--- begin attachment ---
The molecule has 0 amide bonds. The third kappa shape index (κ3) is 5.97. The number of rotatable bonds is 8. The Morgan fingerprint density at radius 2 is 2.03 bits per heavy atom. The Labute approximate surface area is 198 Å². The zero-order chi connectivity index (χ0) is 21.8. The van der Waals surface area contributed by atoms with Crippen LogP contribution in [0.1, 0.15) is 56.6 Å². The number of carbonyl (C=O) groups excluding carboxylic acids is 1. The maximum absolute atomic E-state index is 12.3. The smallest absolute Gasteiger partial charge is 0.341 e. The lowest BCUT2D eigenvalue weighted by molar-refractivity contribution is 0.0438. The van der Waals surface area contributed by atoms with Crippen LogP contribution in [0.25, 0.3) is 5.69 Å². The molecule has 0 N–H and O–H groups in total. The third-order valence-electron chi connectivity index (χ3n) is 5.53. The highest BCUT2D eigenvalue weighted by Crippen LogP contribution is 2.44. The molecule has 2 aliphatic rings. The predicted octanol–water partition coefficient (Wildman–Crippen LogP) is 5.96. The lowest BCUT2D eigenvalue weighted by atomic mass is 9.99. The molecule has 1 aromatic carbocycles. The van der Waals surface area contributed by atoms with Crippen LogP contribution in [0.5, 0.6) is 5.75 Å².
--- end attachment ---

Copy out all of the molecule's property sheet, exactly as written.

The molecule has 0 amide bonds. The third kappa shape index (κ3) is 5.97. The number of rotatable bonds is 8. The Morgan fingerprint density at radius 2 is 2.03 bits per heavy atom. The Labute approximate surface area is 198 Å². The zero-order chi connectivity index (χ0) is 21.8. The van der Waals surface area contributed by atoms with Crippen LogP contribution in [0.1, 0.15) is 56.6 Å². The number of carbonyl (C=O) groups excluding carboxylic acids is 1. The maximum absolute atomic E-state index is 12.3. The smallest absolute Gasteiger partial charge is 0.341 e. The lowest BCUT2D eigenvalue weighted by molar-refractivity contribution is 0.0438. The van der Waals surface area contributed by atoms with Crippen LogP contribution in [0.25, 0.3) is 5.69 Å². The molecule has 0 N–H and O–H groups in total. The third-order valence-electron chi connectivity index (χ3n) is 5.53. The highest BCUT2D eigenvalue weighted by Crippen LogP contribution is 2.44. The molecule has 2 aliphatic rings. The predicted octanol–water partition coefficient (Wildman–Crippen LogP) is 5.96. The lowest BCUT2D eigenvalue weighted by atomic mass is 9.99. The molecule has 1 aromatic carbocycles. The van der Waals surface area contributed by atoms with Crippen LogP contribution in [0.5, 0.6) is 5.75 Å².